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Outer Space by Eduardo Paminella: https://www.youtube.com/watch?v=RQwwBeuRGhA
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Pond 5 Public Domain Project: https://www.pond5.com/free
Citizens up and down the Hudson River are invited to participate in the creative process for Fathom—Hudson River Data as Music, a new multimedia performance piece by composers Ben Neill and Mimi Goese made possible with funding from the prestigious national organization New Music USA. Fathom bridges music, art and science, raising environmental awareness through creative technologies and poetry. This open call for video asks individuals to share their unique visual perspectives of the Hudson River, particularly during Hurricane Sandy, for potential inclusion in Fathom. Any/all videos will be considered that:
• Feature the Hudson River prominently in some way
• Are Quicktime movie files with a minimum size of 1280 x 720p
• Videos may be uploaded HERE or send downloadable links to firstname.lastname@example.org
• Videos must be uploaded via a computer; smartphones and tablets are not possible to use for uploading
Movies with sound are encouraged and video of Hurricane Sandy is of particular interest for this project. All producers of movies used in the final productions will be credited.
For more information contact email@example.com
The visual component will blend the compiled videos with river data animations, complementing Fathom’s musical composition to create a personal, compelling and dynamic interpretation of the Hudson River. The premiere performance of Fathom will take place on Nov. 17, 7pm at Towne Crier Café, 379 Main Street in Beacon, NY; to attend the performance please click here to register at bire.org/events.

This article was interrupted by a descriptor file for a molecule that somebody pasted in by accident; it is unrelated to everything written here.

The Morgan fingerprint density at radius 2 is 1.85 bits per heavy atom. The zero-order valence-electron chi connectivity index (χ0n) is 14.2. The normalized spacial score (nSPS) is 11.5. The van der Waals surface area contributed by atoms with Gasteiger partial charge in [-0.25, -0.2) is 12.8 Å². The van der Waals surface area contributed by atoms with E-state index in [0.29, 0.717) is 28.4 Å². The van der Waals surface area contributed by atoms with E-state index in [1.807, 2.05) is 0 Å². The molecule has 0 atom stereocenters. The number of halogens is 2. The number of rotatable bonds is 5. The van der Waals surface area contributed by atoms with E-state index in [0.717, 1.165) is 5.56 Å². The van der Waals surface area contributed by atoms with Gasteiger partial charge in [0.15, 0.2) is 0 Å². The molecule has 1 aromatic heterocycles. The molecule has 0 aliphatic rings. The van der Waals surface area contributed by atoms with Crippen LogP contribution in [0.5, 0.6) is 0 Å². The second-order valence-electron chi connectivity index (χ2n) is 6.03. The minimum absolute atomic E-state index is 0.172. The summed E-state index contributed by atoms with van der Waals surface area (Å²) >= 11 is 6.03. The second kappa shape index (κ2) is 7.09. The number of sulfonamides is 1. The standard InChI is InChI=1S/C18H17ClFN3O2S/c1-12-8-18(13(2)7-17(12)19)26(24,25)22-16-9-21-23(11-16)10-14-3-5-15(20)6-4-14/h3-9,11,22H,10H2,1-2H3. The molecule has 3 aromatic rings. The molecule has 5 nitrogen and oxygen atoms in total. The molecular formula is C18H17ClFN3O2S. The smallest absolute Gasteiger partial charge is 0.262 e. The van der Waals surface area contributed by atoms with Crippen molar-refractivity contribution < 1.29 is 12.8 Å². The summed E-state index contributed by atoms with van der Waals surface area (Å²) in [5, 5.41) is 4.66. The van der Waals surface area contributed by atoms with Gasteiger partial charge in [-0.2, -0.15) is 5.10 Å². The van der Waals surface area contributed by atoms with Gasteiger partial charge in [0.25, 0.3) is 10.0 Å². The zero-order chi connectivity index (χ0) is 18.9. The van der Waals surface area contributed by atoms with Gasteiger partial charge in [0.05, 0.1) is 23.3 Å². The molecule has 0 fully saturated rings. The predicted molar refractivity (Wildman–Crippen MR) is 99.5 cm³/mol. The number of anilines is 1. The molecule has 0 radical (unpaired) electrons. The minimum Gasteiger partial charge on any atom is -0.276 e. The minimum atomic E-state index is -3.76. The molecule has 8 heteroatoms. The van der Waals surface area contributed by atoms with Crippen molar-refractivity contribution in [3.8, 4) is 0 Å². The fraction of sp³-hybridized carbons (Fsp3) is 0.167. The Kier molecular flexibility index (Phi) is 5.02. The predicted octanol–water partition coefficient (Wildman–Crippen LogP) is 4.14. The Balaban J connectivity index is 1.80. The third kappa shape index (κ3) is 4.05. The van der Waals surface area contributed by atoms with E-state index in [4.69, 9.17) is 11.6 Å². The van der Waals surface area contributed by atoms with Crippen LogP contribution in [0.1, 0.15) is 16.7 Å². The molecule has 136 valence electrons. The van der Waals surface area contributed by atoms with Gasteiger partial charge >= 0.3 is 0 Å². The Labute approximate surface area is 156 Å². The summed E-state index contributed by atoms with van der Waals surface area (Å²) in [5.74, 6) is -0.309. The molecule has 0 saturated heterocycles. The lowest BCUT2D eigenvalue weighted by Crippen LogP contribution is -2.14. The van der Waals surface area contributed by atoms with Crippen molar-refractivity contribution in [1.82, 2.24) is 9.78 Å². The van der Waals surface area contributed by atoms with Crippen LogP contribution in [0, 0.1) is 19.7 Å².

Fathom was commissioned last fall by Beacon Institute for Rivers and Estuaries of Clarkson University for their Science Café Series and is based on data provided by the River and Estuary Observatory Network (REON). Neill and Goese are translating Beacon Institute’s environmental data on the Hudson River into music algorithmically using several different computer programs. The REON data, currently visualized as graphs (see bire.org/REON-data), will be sonified into electronic music and will also serve as a score for live musicians. Each parameter of river data chosen for Fathom, including barometric pressure, wind speed, temperature and electrical conductivity (salinity), will become a different sound, instrument or vocal part.
The sections in Fathom correlate to data collected prior to, during and immediately following Hurricane Sandy, weaving stories and history of life, industry and beauty of the Hudson Valley.
What a spectacular, gorgeous find. Emotional and symphonic, the music on this recording is from lower Hudson Valley duo Mimi Goese and Ben Neill’s multimedia musical theater performance “Persephone,” which premiered at the Brooklyn Academy of Music and is based on fragments of the works of Berlioz, Schumann, Bruckner, Grieg, Donizetti, Gabrieli, Beethoven, and Strauss. The result is a performance-art lover’s dream come true. Goese (vocals) and Neill (“mutantrumpet,” electronics) are joined by cello, drums and bass as they navigate the romantic and abstract, both musically and lyrically, from the very first moments of this record.
A bit reminiscent of Jane Siberry, Goese belts out a hypnotic refrain on lush opener “Roma” (“For all the love, we all need a little kindness now and then”) amid swirls of compelling strings and keys and Neill’s electronica and invention, the mutantrumpet. The larger-than-life “If You Lie Awake” begins with a sonorous bang, launching into a neoclassical piece of epic proportions in which Goese’s vox border on haunting as she repeats the breathy line “Don’t let go.” Mid-album track “Elegy” has a downtempo and dramatic trip-hop feel. Listen to this record with headphones, because there are a lot of subtle nuances in the layers that should not be missed. Anyone who appreciates art rock or stylistically complex bands such as Cocteau Twins, Dead Can Dance, or Portishead should not pass this one by. It could very well be your new favorite record; I know it’s mine. Mimigoeseandbenneill.com.